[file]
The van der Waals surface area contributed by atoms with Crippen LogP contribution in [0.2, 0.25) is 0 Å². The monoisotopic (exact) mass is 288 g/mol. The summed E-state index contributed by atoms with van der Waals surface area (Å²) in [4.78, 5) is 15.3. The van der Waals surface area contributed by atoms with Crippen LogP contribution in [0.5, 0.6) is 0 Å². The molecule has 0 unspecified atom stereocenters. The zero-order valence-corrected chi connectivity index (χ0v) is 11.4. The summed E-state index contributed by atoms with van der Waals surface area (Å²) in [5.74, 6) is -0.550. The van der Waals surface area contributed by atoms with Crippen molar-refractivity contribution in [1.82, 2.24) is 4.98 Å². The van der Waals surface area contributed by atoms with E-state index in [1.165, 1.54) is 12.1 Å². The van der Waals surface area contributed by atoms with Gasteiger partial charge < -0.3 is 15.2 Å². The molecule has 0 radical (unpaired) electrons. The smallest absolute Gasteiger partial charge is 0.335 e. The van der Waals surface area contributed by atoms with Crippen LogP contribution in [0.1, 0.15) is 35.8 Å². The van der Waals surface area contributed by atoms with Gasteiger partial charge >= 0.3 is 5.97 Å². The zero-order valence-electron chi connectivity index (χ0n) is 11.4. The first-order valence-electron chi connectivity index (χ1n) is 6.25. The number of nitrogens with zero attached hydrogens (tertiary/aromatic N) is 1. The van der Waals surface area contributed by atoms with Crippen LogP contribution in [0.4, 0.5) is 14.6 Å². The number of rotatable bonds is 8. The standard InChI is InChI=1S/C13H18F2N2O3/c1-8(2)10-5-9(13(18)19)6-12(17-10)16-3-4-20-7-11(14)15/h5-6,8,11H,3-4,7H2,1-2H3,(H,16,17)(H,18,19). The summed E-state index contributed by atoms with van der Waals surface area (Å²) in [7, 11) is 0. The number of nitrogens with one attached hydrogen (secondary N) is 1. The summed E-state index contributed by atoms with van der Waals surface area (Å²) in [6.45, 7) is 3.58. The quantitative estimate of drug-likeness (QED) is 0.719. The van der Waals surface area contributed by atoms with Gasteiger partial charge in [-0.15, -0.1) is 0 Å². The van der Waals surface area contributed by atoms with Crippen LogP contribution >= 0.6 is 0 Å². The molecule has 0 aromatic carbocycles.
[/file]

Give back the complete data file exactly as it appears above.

The van der Waals surface area contributed by atoms with Crippen LogP contribution in [0.2, 0.25) is 0 Å². The monoisotopic (exact) mass is 288 g/mol. The summed E-state index contributed by atoms with van der Waals surface area (Å²) in [4.78, 5) is 15.3. The van der Waals surface area contributed by atoms with Crippen LogP contribution in [0.5, 0.6) is 0 Å². The molecule has 0 unspecified atom stereocenters. The zero-order valence-corrected chi connectivity index (χ0v) is 11.4. The summed E-state index contributed by atoms with van der Waals surface area (Å²) in [5.74, 6) is -0.550. The van der Waals surface area contributed by atoms with Crippen molar-refractivity contribution in [1.82, 2.24) is 4.98 Å². The van der Waals surface area contributed by atoms with E-state index in [1.165, 1.54) is 12.1 Å². The van der Waals surface area contributed by atoms with Gasteiger partial charge < -0.3 is 15.2 Å². The molecule has 0 radical (unpaired) electrons. The smallest absolute Gasteiger partial charge is 0.335 e. The van der Waals surface area contributed by atoms with Crippen LogP contribution in [0.1, 0.15) is 35.8 Å². The van der Waals surface area contributed by atoms with Gasteiger partial charge >= 0.3 is 5.97 Å². The zero-order valence-electron chi connectivity index (χ0n) is 11.4. The first-order valence-electron chi connectivity index (χ1n) is 6.25. The number of nitrogens with zero attached hydrogens (tertiary/aromatic N) is 1. The van der Waals surface area contributed by atoms with Crippen LogP contribution in [0.4, 0.5) is 14.6 Å². The number of rotatable bonds is 8. The standard InChI is InChI=1S/C13H18F2N2O3/c1-8(2)10-5-9(13(18)19)6-12(17-10)16-3-4-20-7-11(14)15/h5-6,8,11H,3-4,7H2,1-2H3,(H,16,17)(H,18,19). The summed E-state index contributed by atoms with van der Waals surface area (Å²) in [7, 11) is 0. The number of nitrogens with one attached hydrogen (secondary N) is 1. The summed E-state index contributed by atoms with van der Waals surface area (Å²) in [6.45, 7) is 3.58. The quantitative estimate of drug-likeness (QED) is 0.719. The van der Waals surface area contributed by atoms with Gasteiger partial charge in [-0.15, -0.1) is 0 Å². The van der Waals surface area contributed by atoms with Crippen LogP contribution >= 0.6 is 0 Å². The molecule has 0 aromatic carbocycles.